Tag Archives: Grief

The Marathon

I.

A year ago today my mother was diagnosed with cancer, and six weeks later she was dead. I try to hold her hand in my memory, but it’s not working; it’s not working. Every day she becomes less human, more ethereal. I signed a lease on an apartment in St. Paul recently. It has bay windows and French doors and a glass porch. A young person’s first place has no right to be so beautiful.

The juxtaposition of the two events is jolting and sad. Numbing.

I hear you’re not supposed to “put a timeline” on grief. But I want to. Because grief hurts and whips and drains like a motherfucker, and I want to be done with it. Or at least be able to regard it knowingly, and from a great distance.

Sometimes I feel like I’m making progress. Like I’ve come through intact. But then every time I’ve caught my balance, I trip on something else.

Sometimes I don’t even know what I’m feeling until it’s too late. Then I realize I’ve been putting on a facade for other people.

Or, more likely, putting on a facade for myself.

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IV. Eaux Claires Festival: Starlight

Eaux Claires, Saturday, after sunset. The ticket stand was close to abandoned; the workers were joking around as I paid cash for a second ticket. The murmur of the crowd echoed in the valley. Walking down into the field, parts of the path were so dark I couldn’t see my hands.

“Here?” I asked my friend. Close enough to see, far enough away to watch.

“Sure.”

She took off her sweater and spread it across the grass. People around us sat, then stood, then sat again. Some were laughing. A few were smoking. The heat had finally broken. Muggy, expectant starlight now.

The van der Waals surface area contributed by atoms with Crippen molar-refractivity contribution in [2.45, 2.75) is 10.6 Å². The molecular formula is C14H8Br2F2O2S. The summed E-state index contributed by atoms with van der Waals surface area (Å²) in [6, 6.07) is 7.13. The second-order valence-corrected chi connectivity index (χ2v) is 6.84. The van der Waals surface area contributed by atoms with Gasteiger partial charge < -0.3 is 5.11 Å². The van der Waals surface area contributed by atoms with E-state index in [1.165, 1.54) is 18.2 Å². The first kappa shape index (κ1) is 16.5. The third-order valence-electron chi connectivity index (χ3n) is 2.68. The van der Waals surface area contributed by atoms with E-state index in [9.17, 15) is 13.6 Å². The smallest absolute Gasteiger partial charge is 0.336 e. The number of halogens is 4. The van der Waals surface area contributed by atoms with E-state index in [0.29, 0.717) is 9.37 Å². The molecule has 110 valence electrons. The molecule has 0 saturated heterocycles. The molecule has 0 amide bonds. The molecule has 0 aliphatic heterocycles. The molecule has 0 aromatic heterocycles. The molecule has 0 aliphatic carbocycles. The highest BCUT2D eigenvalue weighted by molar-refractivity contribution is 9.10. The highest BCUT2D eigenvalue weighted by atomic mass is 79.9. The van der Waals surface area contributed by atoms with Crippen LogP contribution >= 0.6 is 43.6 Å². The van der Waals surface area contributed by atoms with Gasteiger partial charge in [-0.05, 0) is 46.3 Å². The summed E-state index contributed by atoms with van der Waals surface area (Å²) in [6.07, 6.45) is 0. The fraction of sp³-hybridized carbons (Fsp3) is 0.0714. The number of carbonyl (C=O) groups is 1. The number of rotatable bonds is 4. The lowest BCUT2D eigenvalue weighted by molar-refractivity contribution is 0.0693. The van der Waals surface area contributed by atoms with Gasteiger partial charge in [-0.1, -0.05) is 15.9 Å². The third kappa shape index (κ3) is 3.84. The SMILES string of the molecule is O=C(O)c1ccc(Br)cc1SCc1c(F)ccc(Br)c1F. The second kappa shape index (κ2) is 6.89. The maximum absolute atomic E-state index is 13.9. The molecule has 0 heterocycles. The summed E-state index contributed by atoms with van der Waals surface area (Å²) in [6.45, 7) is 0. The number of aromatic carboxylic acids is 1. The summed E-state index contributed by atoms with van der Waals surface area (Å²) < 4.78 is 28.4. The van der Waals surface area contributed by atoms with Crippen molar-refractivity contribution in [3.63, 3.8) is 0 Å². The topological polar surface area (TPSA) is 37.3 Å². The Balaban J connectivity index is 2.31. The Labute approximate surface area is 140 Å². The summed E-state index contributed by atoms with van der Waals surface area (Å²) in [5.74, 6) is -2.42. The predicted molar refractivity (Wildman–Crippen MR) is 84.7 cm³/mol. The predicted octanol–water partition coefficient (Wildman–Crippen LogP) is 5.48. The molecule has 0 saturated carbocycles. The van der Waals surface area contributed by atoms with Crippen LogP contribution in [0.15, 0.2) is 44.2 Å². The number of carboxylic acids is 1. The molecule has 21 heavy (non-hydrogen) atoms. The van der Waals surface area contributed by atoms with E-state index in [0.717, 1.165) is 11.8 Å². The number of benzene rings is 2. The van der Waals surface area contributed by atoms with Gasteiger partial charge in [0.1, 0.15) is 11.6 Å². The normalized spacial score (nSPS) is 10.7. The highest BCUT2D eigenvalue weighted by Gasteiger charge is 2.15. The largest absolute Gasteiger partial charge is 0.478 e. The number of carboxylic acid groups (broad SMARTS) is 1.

The crowd shrieked itself into ecstasy as a figure took the stage. It was festival narrator and beautifully talented local author Michael Perry, lit up from behind like a rock star. “Good to see you here. Everybody’s gathered round for…” and his voice sharpened: “vespers.”

Perry offered a brief meditation on the nature of neighbors, of the valley, of music. “And so here we are, cradled by a river in a sanctuary of sound, craving consecration, exultation, on bended knee, seeking benediction.” About halfway through, electronic noises began spattering away behind his baseball cap. New Bon Iver backup singers The Staves listened, their arms around each other. Everything felt tuned to a higher pitch. In more ways than one, the stage was set.

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III. Eaux Claires Festival: Twilight